Joint Industry-Academia Collaboration Succeeds in Producing an X-Ray Photograph




X-rays were discovered by the German physicist Wilhelm Conrad Roentgen in November 1895. In October of the next year, less than one year later, in a distant island country in the Far East, Professor Hanichi Muraoka of the Daisan Senior High School (predecessor to the current Kyoto University) helped his assistant Sosuke Kasuya, collaborator Genzo Shimadzu Jr., and his brother Genkichi successfully produce an X-ray photograph in the laboratory at Shimadzu Corporation, a company located in Kyoto Japan.

Their initial attempts were a series of failures. Due to low performance capabilities of the battery and induction coil equipment, they could not achieve the necessary voltage levels. Therefore, Professor Muraoka suggested using the Wimshurst electrostatic generator that Genzo Jr. had created previously, which was capable of generating instantaneous voltages up to 200,000 volts. By hanging the vacuum tube from the ceiling with silk thread and turning the generator with an electric motor, they were able to generate a continuous discharge of 200,000 volts for several tens of minutes, which resulted in a faint image of a silver one-yen coin inside a wooden box that was placed on the photographic dry plate. This was the first X-ray image obtained by Shimadzu Corporation.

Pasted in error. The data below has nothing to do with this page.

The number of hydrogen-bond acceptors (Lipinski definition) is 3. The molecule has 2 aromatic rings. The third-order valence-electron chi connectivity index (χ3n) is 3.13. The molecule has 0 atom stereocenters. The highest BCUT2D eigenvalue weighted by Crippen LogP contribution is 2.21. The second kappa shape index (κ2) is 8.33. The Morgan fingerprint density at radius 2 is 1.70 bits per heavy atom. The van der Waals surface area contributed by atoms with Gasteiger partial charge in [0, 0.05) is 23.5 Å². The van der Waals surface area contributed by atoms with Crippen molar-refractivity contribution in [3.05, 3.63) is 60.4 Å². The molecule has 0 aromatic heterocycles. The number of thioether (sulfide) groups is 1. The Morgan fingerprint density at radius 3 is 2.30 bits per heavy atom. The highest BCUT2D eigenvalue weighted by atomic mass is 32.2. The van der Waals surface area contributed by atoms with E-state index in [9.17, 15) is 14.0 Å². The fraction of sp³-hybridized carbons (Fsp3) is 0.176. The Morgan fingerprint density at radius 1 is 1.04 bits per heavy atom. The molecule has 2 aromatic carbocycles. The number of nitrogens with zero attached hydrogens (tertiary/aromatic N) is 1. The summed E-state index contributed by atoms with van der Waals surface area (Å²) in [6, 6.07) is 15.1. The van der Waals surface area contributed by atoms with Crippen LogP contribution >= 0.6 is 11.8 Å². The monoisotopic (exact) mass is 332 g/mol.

Later, after improvements to the induction coil and vacuum tube and creating their own fluorescent screen, they were able to produce sharp images. Consequently, Shimadzu started manufacturing and selling educational X-ray apparatuses in 1897. Therefore, Shimadzu was the first to pave the way for the practical use of X-ray systems in Japan. In 1909, Shimadzu developed the first Japanese medical X-ray system, which contributed significantly to the advancement of medical care in Japan.

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